College bursary roll-overs stopped
Colleges are to be stopped from rolling unspent 16 to 19 bursary money of more than £500 over into new financial years, the Education Funding Agency (EFA) has announced.
In new guidance on how bursary money should be spent by providers, the EFA has stipulated for the first time that underspends totalling more than £500 must be reported and handed back.
But the EFA is yet to clarify whether the new rule will come into effect this academic year or in September, sparking concerns from sector leaders.
We’re clarifying the details and whether EFA will allow exceptional cases.”
Julian Gravatt, assistant chief executive of the Association of Colleges, said: “It is late in the day to introduce a new rule on carrying forward underspends, given that colleges and schools have been allowed to do this in the past.
“We’re clarifying the details and whether EFA will allow exceptional cases.”
Stephan Jungnitz, college expert for the Association of School and College Leaders, said: “The EFA’s intention that bursary monies are received by students is of course entirely appropriate, but only allowing £500 roll-over from one year to the next could make life difficult for colleges with large numbers of needy students. Bursary allocations are based on out of date data.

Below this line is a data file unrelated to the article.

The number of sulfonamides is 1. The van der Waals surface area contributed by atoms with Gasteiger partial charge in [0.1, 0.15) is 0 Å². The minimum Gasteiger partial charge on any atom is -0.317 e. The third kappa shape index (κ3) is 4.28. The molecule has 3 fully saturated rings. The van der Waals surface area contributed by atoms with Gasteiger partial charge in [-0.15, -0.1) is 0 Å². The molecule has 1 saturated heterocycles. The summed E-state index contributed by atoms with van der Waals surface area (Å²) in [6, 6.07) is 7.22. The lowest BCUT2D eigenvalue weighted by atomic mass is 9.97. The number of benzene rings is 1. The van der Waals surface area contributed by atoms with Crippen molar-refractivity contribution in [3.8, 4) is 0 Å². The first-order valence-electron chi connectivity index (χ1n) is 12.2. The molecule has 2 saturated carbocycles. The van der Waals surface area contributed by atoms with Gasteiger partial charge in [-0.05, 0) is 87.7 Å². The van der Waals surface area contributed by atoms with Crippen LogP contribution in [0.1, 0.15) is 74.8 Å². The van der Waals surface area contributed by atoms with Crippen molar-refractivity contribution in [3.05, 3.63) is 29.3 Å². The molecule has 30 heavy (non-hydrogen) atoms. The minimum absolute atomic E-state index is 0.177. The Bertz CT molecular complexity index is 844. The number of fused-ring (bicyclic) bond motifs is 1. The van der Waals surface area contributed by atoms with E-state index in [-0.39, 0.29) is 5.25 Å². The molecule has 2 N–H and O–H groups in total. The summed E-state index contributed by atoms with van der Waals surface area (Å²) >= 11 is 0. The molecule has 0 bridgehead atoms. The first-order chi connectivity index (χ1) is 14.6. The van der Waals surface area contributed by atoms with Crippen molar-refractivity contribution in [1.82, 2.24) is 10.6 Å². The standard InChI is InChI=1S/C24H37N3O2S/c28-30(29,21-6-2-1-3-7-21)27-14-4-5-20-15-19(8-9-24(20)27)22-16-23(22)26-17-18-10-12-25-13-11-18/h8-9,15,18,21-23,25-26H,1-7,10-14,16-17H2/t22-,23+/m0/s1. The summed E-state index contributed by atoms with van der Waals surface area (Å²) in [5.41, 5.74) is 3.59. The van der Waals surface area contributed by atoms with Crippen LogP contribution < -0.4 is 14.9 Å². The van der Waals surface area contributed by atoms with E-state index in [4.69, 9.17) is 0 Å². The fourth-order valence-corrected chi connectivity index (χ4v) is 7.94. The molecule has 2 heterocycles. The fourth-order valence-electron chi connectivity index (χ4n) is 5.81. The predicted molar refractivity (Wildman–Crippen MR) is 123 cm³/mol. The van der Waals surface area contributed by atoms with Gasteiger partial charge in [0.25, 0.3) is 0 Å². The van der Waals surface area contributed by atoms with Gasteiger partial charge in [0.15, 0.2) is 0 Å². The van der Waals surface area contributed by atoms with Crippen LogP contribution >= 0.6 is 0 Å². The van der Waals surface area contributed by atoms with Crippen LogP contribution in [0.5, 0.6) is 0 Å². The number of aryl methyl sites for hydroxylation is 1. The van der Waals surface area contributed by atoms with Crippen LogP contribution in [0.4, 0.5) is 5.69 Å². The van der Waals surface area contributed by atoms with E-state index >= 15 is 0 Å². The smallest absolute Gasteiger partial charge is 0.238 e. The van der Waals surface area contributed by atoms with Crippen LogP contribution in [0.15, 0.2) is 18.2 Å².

“Colleges need greater flexibility in seeking to address the needs of students from one year to the next.”
And Sixth Form Colleges Association chief executive David Igoe (pictured) said: “My impression is that most of our members spend up their bursary allocations and most actually add to it in order to support all the students in need.
“I suspect they may be more concerned about the ‘beefing’ up of the audit requirement… — audit firms will be getting a guidance note to check proper compliance with the rules for allocating and distributing bursary funds. Up until now the audit regime has been quite relaxed but that is all about to change.”
The EFA guidance says: “Any underspend below £500 from the 2013 to 2014 academic year can be rolled forward into the 2014 to 2015 academic year and used with the discretionary allocation for the 2014 to 2015 academic year.
“If an institution does have an underspend they should check that they are being proactive enough in identifying the students that are in need, or if they are giving them enough money to cover the needs that they have.
“If institutions have underspends of more than £500 that they will not be able to spend within the academic year, they should report it to EFA.”
The EFA declined to comment.